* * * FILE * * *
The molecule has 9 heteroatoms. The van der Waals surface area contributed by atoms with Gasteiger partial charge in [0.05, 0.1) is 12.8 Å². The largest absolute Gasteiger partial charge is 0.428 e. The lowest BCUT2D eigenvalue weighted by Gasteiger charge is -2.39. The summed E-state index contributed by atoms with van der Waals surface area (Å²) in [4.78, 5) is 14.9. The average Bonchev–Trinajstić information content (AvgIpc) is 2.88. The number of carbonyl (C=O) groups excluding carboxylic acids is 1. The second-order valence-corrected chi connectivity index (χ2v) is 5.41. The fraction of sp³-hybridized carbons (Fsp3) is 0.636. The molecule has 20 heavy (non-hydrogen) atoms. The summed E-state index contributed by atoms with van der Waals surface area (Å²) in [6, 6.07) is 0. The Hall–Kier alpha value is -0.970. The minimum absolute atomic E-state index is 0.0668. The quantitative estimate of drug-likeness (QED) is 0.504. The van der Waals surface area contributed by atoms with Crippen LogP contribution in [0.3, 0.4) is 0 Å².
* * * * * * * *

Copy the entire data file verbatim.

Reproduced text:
The molecule has 9 heteroatoms. The van der Waals surface area contributed by atoms with Gasteiger partial charge in [0.05, 0.1) is 12.8 Å². The largest absolute Gasteiger partial charge is 0.428 e. The lowest BCUT2D eigenvalue weighted by Gasteiger charge is -2.39. The summed E-state index contributed by atoms with van der Waals surface area (Å²) in [4.78, 5) is 14.9. The average Bonchev–Trinajstić information content (AvgIpc) is 2.88. The number of carbonyl (C=O) groups excluding carboxylic acids is 1. The second-order valence-corrected chi connectivity index (χ2v) is 5.41. The fraction of sp³-hybridized carbons (Fsp3) is 0.636. The molecule has 20 heavy (non-hydrogen) atoms. The summed E-state index contributed by atoms with van der Waals surface area (Å²) in [6, 6.07) is 0. The Hall–Kier alpha value is -0.970. The minimum absolute atomic E-state index is 0.0668. The quantitative estimate of drug-likeness (QED) is 0.504. The van der Waals surface area contributed by atoms with Crippen LogP contribution in [0.3, 0.4) is 0 Å².